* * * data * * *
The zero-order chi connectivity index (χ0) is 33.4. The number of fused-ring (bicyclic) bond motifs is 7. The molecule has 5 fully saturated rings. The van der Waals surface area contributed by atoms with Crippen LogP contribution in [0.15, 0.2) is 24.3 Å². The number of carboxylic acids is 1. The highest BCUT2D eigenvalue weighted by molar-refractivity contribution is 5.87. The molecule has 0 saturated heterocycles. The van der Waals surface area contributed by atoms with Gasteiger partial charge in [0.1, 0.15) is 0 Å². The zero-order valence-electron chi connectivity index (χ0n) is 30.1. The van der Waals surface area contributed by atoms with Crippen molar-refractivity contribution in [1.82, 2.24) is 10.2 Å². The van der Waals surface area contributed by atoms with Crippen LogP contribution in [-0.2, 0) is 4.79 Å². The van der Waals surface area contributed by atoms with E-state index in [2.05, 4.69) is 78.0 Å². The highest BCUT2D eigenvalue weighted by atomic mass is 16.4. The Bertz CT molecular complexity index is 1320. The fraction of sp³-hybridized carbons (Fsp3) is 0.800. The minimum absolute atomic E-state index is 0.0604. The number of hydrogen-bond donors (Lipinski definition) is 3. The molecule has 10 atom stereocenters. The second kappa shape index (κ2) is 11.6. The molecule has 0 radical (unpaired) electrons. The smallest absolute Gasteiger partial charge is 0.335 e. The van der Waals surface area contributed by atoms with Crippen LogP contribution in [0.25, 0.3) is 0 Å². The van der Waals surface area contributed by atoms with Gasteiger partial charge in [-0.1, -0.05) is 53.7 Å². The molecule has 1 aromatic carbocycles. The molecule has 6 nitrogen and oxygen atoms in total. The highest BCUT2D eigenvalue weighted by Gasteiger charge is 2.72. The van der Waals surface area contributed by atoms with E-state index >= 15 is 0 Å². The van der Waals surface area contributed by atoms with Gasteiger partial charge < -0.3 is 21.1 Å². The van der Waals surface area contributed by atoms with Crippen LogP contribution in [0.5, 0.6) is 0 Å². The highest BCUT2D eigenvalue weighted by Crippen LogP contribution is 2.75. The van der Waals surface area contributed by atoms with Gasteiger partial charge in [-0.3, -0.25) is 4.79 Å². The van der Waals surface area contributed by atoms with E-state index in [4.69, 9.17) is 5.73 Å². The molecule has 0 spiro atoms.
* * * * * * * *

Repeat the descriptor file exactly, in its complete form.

The zero-order chi connectivity index (χ0) is 33.4. The number of fused-ring (bicyclic) bond motifs is 7. The molecule has 5 fully saturated rings. The van der Waals surface area contributed by atoms with Crippen LogP contribution in [0.15, 0.2) is 24.3 Å². The number of carboxylic acids is 1. The highest BCUT2D eigenvalue weighted by molar-refractivity contribution is 5.87. The molecule has 0 saturated heterocycles. The van der Waals surface area contributed by atoms with Gasteiger partial charge in [0.1, 0.15) is 0 Å². The zero-order valence-electron chi connectivity index (χ0n) is 30.1. The van der Waals surface area contributed by atoms with Crippen molar-refractivity contribution in [1.82, 2.24) is 10.2 Å². The van der Waals surface area contributed by atoms with Crippen LogP contribution in [-0.2, 0) is 4.79 Å². The van der Waals surface area contributed by atoms with E-state index in [2.05, 4.69) is 78.0 Å². The highest BCUT2D eigenvalue weighted by atomic mass is 16.4. The Bertz CT molecular complexity index is 1320. The fraction of sp³-hybridized carbons (Fsp3) is 0.800. The minimum absolute atomic E-state index is 0.0604. The number of hydrogen-bond donors (Lipinski definition) is 3. The molecule has 10 atom stereocenters. The second kappa shape index (κ2) is 11.6. The molecule has 0 radical (unpaired) electrons. The smallest absolute Gasteiger partial charge is 0.335 e. The van der Waals surface area contributed by atoms with Crippen LogP contribution in [0.25, 0.3) is 0 Å². The van der Waals surface area contributed by atoms with Gasteiger partial charge in [-0.1, -0.05) is 53.7 Å². The molecule has 1 aromatic carbocycles. The molecule has 6 nitrogen and oxygen atoms in total. The highest BCUT2D eigenvalue weighted by Gasteiger charge is 2.72. The van der Waals surface area contributed by atoms with E-state index >= 15 is 0 Å². The van der Waals surface area contributed by atoms with Gasteiger partial charge < -0.3 is 21.1 Å². The van der Waals surface area contributed by atoms with Crippen LogP contribution in [0.5, 0.6) is 0 Å². The highest BCUT2D eigenvalue weighted by Crippen LogP contribution is 2.75. The van der Waals surface area contributed by atoms with Gasteiger partial charge in [-0.3, -0.25) is 4.79 Å². The van der Waals surface area contributed by atoms with E-state index in [4.69, 9.17) is 5.73 Å². The molecule has 0 spiro atoms.